F(x) = x if x is rational, 0 if x is irrational.

by Mjjellen
Tags: irrational, rational
 P: 1 1. The problem statement, all variables and given/known data F(x) = x if x is rational, 0 if x is irrational. Use the δ, ε definition of the limit to prove that lim(x→0)f(x)=0. Use the δ, ε definition of the limit to prove that lim(x→a)f(x) does not exist for any a≠0. 2. Relevant equations lim(x→a)f(x)=L 0<|x-a|<δ, |f(x)-L|<ε 3. The attempt at a solution I was mostly having troubles writing my initial equation, I was stumped very early on by filling in the values for the epsilon part of the equation, if that's how one is supposed to go by this problem. If not, any other advice that can be given to me?
 PF Patron HW Helper Sci Advisor Emeritus P: 7,077 For the limit as x → 0 :For rational numbers, f(x) = x. What does δ need to be so that if 0 < |x - 0| < δ , then |f(x) - 0| < ε ? For irrational numbers, any δ will work. Why? So, use the same δ you pick for the rationals. Do you know how to show that limx → ag(x) doesn't exist, in general? Of course using δ, ε .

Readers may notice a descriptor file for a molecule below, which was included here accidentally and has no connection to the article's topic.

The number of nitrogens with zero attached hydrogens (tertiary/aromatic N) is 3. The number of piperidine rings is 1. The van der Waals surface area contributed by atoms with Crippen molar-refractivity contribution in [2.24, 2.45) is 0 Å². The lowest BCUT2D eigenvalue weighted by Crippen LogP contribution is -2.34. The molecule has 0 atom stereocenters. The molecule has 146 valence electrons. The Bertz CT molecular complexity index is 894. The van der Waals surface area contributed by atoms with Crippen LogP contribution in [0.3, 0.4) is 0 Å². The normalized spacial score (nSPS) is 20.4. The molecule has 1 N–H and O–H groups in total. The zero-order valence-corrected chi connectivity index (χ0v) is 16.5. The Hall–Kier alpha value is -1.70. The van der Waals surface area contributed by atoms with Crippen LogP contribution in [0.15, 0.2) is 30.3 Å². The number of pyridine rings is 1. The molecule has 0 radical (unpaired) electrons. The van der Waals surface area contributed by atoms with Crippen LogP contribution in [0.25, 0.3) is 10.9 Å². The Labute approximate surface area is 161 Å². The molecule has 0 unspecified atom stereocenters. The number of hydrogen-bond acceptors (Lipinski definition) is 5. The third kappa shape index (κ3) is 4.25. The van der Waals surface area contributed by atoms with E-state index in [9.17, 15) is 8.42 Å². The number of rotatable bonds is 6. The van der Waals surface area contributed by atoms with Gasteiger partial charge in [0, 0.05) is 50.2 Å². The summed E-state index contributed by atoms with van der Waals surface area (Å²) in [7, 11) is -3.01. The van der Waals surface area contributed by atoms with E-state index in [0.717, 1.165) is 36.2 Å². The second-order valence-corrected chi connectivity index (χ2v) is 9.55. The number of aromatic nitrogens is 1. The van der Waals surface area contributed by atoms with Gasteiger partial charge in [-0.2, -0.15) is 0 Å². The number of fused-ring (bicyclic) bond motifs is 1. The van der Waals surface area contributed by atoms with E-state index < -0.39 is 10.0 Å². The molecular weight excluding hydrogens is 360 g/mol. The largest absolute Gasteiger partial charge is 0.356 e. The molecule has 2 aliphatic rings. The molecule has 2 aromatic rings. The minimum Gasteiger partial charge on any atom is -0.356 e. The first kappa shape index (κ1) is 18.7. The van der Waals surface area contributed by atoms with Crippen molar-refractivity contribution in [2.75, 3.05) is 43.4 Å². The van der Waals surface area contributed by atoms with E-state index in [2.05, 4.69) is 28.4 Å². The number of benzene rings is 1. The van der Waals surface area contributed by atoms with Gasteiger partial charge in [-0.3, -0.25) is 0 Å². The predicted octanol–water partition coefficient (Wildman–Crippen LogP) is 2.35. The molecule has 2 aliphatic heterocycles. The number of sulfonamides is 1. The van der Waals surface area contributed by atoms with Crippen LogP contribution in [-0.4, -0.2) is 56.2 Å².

P: 2 I have the exact same exercise and i cannot prove the second part "Use the δ, ε definition of the limit to prove that lim(x→a)f(x) does not exist for any a≠0." I was wondering if anyone could help me with that Thank you in advance
Mentor
P: 13,602

F(x) = x if x is rational, 0 if x is irrational.

 Mentor P: 13,602 Show that no matter what value L you pick as $\lim_{x \to c} f(x)$ means that you can find some $\epsilon>0$ but you cannot find a $\delta>0$ that satisfies the definition of the limit.